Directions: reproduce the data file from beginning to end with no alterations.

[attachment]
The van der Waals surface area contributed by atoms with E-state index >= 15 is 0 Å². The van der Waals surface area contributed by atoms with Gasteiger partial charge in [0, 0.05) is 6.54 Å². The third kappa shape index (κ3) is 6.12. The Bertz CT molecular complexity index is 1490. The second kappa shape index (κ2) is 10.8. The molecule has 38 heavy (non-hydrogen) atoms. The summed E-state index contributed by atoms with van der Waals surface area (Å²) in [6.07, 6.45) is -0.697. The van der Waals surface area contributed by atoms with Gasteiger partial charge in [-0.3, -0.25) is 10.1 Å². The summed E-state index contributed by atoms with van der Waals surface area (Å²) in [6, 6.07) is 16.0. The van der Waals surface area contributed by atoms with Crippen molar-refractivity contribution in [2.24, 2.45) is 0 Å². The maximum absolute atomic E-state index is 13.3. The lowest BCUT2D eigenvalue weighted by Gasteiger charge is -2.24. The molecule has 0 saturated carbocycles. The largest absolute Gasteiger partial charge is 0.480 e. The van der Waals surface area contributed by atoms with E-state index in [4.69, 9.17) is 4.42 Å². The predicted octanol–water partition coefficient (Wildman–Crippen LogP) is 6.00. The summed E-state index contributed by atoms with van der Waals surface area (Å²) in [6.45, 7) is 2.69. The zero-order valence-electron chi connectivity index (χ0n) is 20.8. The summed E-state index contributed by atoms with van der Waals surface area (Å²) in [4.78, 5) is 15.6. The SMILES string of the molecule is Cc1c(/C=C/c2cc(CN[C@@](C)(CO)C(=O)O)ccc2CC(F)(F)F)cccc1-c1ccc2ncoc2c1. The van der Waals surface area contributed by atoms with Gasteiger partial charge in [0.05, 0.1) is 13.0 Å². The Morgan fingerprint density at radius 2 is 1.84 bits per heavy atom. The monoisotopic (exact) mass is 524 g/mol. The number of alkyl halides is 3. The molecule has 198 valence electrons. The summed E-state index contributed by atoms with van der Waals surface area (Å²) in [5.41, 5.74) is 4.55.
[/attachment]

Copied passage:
The van der Waals surface area contributed by atoms with E-state index >= 15 is 0 Å². The van der Waals surface area contributed by atoms with Gasteiger partial charge in [0, 0.05) is 6.54 Å². The third kappa shape index (κ3) is 6.12. The Bertz CT molecular complexity index is 1490. The second kappa shape index (κ2) is 10.8. The molecule has 38 heavy (non-hydrogen) atoms. The summed E-state index contributed by atoms with van der Waals surface area (Å²) in [6.07, 6.45) is -0.697. The van der Waals surface area contributed by atoms with Gasteiger partial charge in [-0.3, -0.25) is 10.1 Å². The summed E-state index contributed by atoms with van der Waals surface area (Å²) in [6, 6.07) is 16.0. The van der Waals surface area contributed by atoms with Crippen molar-refractivity contribution in [2.24, 2.45) is 0 Å². The maximum absolute atomic E-state index is 13.3. The lowest BCUT2D eigenvalue weighted by Gasteiger charge is -2.24. The molecule has 0 saturated carbocycles. The largest absolute Gasteiger partial charge is 0.480 e. The van der Waals surface area contributed by atoms with E-state index in [4.69, 9.17) is 4.42 Å². The predicted octanol–water partition coefficient (Wildman–Crippen LogP) is 6.00. The summed E-state index contributed by atoms with van der Waals surface area (Å²) in [6.45, 7) is 2.69. The zero-order valence-electron chi connectivity index (χ0n) is 20.8. The summed E-state index contributed by atoms with van der Waals surface area (Å²) in [4.78, 5) is 15.6. The SMILES string of the molecule is Cc1c(/C=C/c2cc(CN[C@@](C)(CO)C(=O)O)ccc2CC(F)(F)F)cccc1-c1ccc2ncoc2c1. The van der Waals surface area contributed by atoms with Gasteiger partial charge in [0.05, 0.1) is 13.0 Å². The Morgan fingerprint density at radius 2 is 1.84 bits per heavy atom. The monoisotopic (exact) mass is 524 g/mol. The number of alkyl halides is 3. The molecule has 198 valence electrons. The summed E-state index contributed by atoms with van der Waals surface area (Å²) in [5.41, 5.74) is 4.55.